ATHENS, Greece — Thousands of protesters bitterly opposed to government austerity measures marched through the Greek capital Thursday, as another general strike closed schools and public services, left hospitals functioning on reduced staff and confined ferries to port.
The 24-hour strike is the first test of union opposition to Prime Minister Lucas Papademos' three-week-old coalition government and comes a day after it promised rescue creditors it will impose additional "deep and broad reforms."
Police said up to 15,000 members of a Communist-backed union marched peacefully through central Athens.
Shouting "No more poverty, no more burdens, time for a new society," they paraded past Parliament, followed by a separate group of some 4,500 demonstrators from the country's two biggest labor unions and left-wing parties.
Another 6,500 people took part in two separate demonstrations in the northern city of Thessaloniki.
Greeks are heartily sick of austerity measures — pension and pay cuts, increases in taxes and retirement ages — imposed on them in return for bailout cash from fellow eurozone countries and the International Monetary Fund. More cutbacks lie in store as the country heads for a fourth year of recession among record unemployment.
"Unfortunately people are in a state somewhere between poverty and despair," Ilias Iliopoulos, deputy leader of the civil servants' union ADEDY told AP Television News.
Papademos has written to leaders of the European Union, European Central Bank and IMF, promising to conclude a massive new bailout deal for Greece and impose tough cost-cutting measures needed to stop the country overspending.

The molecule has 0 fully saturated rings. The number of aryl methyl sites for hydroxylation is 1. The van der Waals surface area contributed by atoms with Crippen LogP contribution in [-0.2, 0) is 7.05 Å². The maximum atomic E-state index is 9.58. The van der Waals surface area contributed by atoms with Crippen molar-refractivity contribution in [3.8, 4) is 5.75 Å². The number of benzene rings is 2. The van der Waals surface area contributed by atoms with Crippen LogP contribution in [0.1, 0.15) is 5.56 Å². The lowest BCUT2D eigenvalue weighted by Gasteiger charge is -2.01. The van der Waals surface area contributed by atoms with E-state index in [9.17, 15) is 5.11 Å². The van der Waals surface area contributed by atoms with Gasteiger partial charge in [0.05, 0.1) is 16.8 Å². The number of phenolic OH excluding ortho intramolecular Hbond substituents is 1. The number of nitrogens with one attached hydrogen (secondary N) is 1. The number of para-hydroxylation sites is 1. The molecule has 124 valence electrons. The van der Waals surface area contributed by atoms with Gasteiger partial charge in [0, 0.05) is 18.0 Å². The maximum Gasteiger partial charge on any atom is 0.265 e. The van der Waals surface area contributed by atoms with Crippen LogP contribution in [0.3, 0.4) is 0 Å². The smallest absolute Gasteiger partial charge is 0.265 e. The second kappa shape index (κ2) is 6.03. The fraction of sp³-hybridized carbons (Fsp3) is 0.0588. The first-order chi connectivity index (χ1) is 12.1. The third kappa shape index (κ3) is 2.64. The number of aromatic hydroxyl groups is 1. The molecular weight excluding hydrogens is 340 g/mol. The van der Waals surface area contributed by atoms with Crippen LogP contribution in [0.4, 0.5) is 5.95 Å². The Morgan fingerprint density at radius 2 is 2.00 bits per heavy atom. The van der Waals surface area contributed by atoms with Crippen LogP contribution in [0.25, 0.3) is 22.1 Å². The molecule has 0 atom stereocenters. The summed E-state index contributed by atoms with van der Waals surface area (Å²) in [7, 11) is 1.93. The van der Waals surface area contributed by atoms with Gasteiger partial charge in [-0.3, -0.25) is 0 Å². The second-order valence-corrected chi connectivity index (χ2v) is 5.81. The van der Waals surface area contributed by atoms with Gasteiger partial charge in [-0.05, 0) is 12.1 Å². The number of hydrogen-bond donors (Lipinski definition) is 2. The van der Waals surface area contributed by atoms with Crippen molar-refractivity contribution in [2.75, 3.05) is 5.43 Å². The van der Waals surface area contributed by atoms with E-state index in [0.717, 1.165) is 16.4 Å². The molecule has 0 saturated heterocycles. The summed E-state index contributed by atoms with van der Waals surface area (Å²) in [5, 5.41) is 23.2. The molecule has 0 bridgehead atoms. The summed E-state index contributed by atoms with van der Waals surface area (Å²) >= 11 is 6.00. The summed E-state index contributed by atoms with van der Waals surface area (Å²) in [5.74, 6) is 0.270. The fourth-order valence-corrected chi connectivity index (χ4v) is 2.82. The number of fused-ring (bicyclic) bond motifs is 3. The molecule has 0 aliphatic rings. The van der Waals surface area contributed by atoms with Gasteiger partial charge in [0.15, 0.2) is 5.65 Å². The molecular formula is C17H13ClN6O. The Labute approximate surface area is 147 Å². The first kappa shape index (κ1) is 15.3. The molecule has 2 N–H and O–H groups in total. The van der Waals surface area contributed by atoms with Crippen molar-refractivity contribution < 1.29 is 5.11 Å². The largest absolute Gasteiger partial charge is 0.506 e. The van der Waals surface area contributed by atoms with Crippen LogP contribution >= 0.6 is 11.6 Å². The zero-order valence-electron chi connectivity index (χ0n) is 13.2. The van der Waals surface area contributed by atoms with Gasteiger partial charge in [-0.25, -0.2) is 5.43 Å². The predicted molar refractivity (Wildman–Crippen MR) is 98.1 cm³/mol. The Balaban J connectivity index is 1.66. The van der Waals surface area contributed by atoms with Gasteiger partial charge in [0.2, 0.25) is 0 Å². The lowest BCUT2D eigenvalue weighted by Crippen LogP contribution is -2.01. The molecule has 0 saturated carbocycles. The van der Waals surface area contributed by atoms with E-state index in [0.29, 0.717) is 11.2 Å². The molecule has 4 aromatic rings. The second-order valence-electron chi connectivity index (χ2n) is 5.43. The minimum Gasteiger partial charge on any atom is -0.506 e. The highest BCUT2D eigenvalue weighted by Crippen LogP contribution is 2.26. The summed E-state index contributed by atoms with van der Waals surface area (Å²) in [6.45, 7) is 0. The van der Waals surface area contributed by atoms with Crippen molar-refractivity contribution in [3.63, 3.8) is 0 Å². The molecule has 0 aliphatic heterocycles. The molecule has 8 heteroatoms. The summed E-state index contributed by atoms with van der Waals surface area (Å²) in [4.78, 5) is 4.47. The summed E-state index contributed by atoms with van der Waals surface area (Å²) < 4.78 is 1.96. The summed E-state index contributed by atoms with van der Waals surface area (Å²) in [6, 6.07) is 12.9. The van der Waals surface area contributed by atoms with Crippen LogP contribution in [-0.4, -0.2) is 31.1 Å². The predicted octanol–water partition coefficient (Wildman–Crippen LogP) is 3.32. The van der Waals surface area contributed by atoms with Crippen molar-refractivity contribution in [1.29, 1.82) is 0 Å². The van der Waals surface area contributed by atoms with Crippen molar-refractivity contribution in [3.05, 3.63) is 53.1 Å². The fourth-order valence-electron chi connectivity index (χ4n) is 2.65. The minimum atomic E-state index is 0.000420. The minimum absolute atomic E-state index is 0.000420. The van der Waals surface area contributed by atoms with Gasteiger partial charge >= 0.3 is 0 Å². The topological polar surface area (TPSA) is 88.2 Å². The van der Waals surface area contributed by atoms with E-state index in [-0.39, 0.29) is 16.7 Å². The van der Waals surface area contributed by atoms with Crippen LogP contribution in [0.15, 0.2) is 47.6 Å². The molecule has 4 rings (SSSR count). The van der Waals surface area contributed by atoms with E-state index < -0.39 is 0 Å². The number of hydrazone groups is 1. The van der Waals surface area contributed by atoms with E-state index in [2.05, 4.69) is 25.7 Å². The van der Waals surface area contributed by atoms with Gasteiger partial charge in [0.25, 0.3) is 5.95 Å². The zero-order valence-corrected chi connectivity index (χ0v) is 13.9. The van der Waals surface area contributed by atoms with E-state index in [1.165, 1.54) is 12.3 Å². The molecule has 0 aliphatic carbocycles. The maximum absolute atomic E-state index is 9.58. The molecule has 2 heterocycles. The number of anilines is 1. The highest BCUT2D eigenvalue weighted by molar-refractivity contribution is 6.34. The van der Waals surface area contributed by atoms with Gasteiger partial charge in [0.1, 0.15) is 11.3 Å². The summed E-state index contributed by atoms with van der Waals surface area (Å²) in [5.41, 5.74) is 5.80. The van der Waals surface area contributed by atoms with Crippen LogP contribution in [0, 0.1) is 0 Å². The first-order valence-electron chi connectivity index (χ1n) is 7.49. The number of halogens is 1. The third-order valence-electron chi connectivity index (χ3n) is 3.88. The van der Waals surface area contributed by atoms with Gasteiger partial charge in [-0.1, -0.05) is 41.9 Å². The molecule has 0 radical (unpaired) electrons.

"The government is determined to continue the process of fiscal consolidation and structural reform in order to secure sound public finances and improve the country's international competitiveness," he wrote in a letter dated Tuesday and made public late Wednesday.
Backed by the country's main Socialist and conservative parties, Papademos now heads negotiations for the new debt deal, amid an escalating crisis in the eurozone that is threatening its largest economies and ultimately the single currency's existence.
The new deal for Greece, to receive €130 billion ($174 billion) in more rescue loans and support for banks, also includes a voluntary write-down of debt held by private holders of Greek bonds.
On Tuesday, eurozone countries approved the release of a crucial rescue loan installment to Greece that will total €8 billion ($10.73 billion) along with a portion covered by the IMF.
In return for the EU-IMF lifeline, new austerity measures impose job suspensions and pay cuts in the public sector and an emergency property tax that threatens to leave households without power if they delay payment.
"They are creating a situation that can no longer be tolerated, can no longer be endured. Unfortunately people are in a state somewhere between poverty and despair," ADEDY's Iliopoulos said.
"The measures are supposed to improve the country's financial situation, but the country is getting deeper into debt, unemployment is rising, and the recession — unprecedented in recent times — is worse than anywhere else in Europe," he said. "People are falling apart."
The new coalition government, formed midway through the Socialists' four-year term in office, is due to call early elections in late February.
Elena Becatoros, Derek Gatopoulos and Theodora Tongas in Athens, and Costas Kantouris in Thessaloniki contributed.